STOCKHOLM – The assembly that awards the Nobel Prize for medicine is dismissing two judges for their alleged roles in a scandal over a disgraced stem cell scientist at Stockholm’s Karolinska Institute.
The decision to sack Harriet Wallberg and Anders Hamsten comes after the Swedish government sacked the entire board of the prestigious Karolinska Institute, where the scientist worked.
Nobel Assembly secretary Thomas Perlmann told Swedish news agency TT on Tuesday that Harriet Wallberg and Anders Hamsten would be asked to leave the 50-member group, which will announce the annual award next month.
The two judges who lost their positions on the Nobel panel have both served as heads of the Karolinska Institute, and were among several individuals suspected of ignoring warnings about the Italian windpipe scientist. The 50-member Nobel panel is due to announce the winner of the annual prize next month.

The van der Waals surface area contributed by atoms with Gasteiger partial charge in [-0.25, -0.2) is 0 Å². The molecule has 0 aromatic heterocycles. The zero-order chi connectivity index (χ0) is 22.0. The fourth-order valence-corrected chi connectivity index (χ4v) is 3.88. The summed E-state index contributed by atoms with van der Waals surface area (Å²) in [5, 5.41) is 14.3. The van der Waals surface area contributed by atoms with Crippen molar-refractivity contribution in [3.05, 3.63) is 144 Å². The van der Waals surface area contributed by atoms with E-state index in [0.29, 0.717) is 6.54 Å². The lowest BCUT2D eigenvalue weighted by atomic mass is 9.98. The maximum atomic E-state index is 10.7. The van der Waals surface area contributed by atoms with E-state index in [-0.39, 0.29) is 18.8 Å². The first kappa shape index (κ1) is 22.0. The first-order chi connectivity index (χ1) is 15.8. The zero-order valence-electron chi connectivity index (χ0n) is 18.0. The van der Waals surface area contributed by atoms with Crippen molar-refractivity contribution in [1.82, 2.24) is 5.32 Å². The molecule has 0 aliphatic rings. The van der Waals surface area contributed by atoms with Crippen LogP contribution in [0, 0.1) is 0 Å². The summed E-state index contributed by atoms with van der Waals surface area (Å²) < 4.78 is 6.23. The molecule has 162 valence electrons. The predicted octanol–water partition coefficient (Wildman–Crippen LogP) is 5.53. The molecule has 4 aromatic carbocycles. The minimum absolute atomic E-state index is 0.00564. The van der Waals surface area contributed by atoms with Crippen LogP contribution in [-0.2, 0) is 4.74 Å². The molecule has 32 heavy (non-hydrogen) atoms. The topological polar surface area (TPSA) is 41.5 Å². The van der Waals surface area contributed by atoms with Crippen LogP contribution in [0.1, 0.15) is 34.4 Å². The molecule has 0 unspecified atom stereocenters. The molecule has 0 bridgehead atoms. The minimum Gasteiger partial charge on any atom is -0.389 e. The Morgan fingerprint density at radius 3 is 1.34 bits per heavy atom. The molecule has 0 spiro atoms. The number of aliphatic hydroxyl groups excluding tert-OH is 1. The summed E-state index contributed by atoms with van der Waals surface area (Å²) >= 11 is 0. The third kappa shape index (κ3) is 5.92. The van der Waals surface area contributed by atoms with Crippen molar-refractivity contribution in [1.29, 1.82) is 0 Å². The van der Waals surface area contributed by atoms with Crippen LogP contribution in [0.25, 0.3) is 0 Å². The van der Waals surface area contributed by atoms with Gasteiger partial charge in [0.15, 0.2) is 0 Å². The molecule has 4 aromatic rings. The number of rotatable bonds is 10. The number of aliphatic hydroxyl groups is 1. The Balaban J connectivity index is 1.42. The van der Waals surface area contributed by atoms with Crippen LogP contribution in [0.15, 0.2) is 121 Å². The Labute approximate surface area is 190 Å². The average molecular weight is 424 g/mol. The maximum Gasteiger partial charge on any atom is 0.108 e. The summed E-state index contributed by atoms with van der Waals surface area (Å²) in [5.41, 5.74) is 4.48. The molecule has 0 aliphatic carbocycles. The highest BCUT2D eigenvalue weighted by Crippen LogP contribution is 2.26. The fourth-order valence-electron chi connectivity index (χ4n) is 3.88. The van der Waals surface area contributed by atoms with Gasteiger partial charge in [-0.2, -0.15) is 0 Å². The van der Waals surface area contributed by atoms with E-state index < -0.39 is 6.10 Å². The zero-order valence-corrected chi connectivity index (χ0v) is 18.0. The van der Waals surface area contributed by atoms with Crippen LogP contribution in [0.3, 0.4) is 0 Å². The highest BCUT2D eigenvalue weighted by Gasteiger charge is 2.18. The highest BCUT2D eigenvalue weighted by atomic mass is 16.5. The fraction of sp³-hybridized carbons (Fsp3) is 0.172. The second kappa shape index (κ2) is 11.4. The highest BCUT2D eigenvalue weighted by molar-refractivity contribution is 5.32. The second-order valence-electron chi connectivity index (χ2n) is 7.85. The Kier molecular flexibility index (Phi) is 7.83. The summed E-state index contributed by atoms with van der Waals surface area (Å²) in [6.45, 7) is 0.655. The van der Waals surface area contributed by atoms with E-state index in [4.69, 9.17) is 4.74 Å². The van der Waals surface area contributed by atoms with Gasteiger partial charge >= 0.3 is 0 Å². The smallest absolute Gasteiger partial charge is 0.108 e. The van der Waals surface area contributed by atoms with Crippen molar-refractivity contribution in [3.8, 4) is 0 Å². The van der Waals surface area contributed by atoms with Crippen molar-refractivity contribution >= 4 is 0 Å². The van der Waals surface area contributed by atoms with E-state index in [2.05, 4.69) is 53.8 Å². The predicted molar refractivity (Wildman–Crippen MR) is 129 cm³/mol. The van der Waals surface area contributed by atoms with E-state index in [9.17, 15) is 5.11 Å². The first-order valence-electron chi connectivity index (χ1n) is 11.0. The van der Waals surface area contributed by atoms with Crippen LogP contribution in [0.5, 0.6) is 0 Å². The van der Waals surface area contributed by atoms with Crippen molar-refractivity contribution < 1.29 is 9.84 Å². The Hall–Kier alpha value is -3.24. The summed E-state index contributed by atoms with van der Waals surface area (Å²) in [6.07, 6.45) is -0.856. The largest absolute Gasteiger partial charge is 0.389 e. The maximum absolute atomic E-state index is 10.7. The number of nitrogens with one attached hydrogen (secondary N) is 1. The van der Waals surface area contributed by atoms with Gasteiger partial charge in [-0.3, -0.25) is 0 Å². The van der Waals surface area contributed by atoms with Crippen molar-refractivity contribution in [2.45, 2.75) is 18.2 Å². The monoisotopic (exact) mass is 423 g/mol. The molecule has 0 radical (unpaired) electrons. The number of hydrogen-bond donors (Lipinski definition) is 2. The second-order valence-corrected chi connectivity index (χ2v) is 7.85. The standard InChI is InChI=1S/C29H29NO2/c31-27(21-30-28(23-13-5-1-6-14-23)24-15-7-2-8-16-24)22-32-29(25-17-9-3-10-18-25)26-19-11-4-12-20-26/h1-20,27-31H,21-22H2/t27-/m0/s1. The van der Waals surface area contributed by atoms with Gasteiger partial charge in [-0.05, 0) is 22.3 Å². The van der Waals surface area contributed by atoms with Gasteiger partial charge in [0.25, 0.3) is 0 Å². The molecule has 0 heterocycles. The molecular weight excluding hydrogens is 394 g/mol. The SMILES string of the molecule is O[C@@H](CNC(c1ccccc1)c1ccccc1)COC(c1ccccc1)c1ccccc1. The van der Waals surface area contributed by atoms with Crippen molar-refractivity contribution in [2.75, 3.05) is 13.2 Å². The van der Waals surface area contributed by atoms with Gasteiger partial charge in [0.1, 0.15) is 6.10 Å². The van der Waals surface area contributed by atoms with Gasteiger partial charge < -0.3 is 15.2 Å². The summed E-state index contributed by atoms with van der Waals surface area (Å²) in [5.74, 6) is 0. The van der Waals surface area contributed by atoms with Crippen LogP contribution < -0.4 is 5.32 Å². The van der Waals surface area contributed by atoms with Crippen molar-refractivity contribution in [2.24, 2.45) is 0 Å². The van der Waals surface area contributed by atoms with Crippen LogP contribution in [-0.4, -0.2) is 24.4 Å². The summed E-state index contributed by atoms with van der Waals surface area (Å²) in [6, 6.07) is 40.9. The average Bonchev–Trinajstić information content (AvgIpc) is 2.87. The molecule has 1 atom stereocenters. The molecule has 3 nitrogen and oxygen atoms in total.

“Scandal is the right word,” higher education minister Helene Hellmark Knutsson said on Monday.
“People have been harmed because of the actions of the Karolinska Institute and also the Karolinska University Hospital.”
An investigation last week showed three operations conducted at the Karolinska University Hospital in which Macchiarini transplanted synthetic tracheas coated with stem cells were performed before sufficient study had been done on the procedure and that the operations could not be justified on the grounds of being life-saving.
Two of the patients have since died while the third remains in hospital.
Karolinska Institutet’s Nobel Assembly consists of 50 professors and decides who is to receive the Nobel Prize in Physiology or Medicine. Much of the work is done by the Nobel Committee which is appointed by the Assembly.